A little while back Apple and many other platforms adopted a new Unicode standard for emojis that included, among other thing, emojis featuring same sex couples. More specifically, emoji featuring two men and a heart, two women and a heart, and gay families (two men or two women with children). Normal people saw this as a nice, inclusionary move. We all moved on.
Leave it to Russia however, to find something wrong with a gay emoji.
Russia, which we all know isn't the most LGBT-tolerant country in the world to say the least, is reportedly looking into whether these gay emoji break its laws against promoting homosexuality.
The "investigation" was kicked off at the behest of a Senator named Mikhail Marchenko. From TIME:
In his written appeal to The Federal Service For Supervision of Communication, Information Technology and Mass Media, which is known in Russia as Roskomnadzor, the senator from the region of Bryansk called for an investigation into whether the emojis violate Russia’s controversial 2013 law against “homosexual propaganda” among minors.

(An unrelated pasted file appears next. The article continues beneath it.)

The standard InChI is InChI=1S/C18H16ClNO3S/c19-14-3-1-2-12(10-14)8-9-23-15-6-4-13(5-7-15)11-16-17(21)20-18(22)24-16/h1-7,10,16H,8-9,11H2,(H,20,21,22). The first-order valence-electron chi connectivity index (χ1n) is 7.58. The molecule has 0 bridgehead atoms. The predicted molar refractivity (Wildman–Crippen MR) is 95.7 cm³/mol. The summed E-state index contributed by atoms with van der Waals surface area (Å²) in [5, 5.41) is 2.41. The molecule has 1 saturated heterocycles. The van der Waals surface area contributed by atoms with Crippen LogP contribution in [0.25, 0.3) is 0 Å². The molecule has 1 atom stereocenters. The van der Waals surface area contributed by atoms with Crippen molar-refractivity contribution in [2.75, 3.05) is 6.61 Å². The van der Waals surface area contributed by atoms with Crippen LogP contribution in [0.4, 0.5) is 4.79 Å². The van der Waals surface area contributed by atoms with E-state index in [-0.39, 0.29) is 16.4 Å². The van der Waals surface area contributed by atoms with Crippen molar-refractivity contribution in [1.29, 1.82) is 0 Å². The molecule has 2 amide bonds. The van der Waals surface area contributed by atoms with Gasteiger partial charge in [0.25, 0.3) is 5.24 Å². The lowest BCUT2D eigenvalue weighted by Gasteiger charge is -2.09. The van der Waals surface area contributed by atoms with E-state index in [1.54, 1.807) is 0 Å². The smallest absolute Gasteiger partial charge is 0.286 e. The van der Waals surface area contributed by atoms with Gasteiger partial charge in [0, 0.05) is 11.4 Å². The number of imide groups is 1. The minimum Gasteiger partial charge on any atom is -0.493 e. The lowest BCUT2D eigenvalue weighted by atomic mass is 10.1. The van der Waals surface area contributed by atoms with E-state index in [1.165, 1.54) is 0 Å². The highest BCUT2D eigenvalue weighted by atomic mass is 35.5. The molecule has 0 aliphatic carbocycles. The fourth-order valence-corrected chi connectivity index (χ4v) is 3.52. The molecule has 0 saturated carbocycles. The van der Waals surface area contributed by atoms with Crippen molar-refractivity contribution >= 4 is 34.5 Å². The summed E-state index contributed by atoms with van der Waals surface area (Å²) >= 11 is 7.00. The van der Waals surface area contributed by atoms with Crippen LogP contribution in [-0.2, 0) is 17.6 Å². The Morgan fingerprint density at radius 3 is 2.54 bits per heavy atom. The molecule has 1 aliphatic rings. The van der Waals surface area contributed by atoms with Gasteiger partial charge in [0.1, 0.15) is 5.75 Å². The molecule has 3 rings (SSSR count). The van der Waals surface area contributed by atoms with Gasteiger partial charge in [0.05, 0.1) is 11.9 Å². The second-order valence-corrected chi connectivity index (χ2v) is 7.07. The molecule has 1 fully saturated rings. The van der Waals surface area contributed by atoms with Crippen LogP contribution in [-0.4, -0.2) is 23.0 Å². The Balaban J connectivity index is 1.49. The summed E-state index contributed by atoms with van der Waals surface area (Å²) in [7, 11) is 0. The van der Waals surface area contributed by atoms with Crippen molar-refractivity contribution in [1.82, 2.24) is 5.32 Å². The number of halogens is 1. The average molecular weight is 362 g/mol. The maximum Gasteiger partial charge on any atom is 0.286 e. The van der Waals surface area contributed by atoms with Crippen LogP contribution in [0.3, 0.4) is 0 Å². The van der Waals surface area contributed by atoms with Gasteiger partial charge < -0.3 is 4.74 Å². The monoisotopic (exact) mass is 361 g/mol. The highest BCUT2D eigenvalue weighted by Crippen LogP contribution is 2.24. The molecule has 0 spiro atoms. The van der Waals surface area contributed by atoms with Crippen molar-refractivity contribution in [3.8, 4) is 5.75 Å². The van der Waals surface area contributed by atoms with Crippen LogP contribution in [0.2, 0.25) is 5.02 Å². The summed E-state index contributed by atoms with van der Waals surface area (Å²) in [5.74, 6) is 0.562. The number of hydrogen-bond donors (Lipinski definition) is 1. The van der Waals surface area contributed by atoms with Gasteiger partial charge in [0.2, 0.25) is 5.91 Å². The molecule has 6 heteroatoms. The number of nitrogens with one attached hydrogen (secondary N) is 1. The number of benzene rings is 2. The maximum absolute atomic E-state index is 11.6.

“These emojis of non-traditional sexual orientation are seen by all users of the social network, a large portion of whom are minors,” said Senator Marchenko. “But propaganda of homosexuality is banned under the laws and under the pillars of tradition that exist here in our country.”
Social network? That's right, Russia is looking into whether or not it should ban Facebook, as it allows said gay emojis on its platform.
Russian law allows it to block websites if they promote homosexuality to minors.
"In the response, which was written by the deputy head of The Federal Service For Supervision of Communication, Information Technology and Mass Media, Maxim Ksenzov, the agency says it is prepared to 'take reactive measures' against the emojis if they are found to constitute a threat to Russian children."
Taking reactive measures against emoji. Welcome to the future, folks.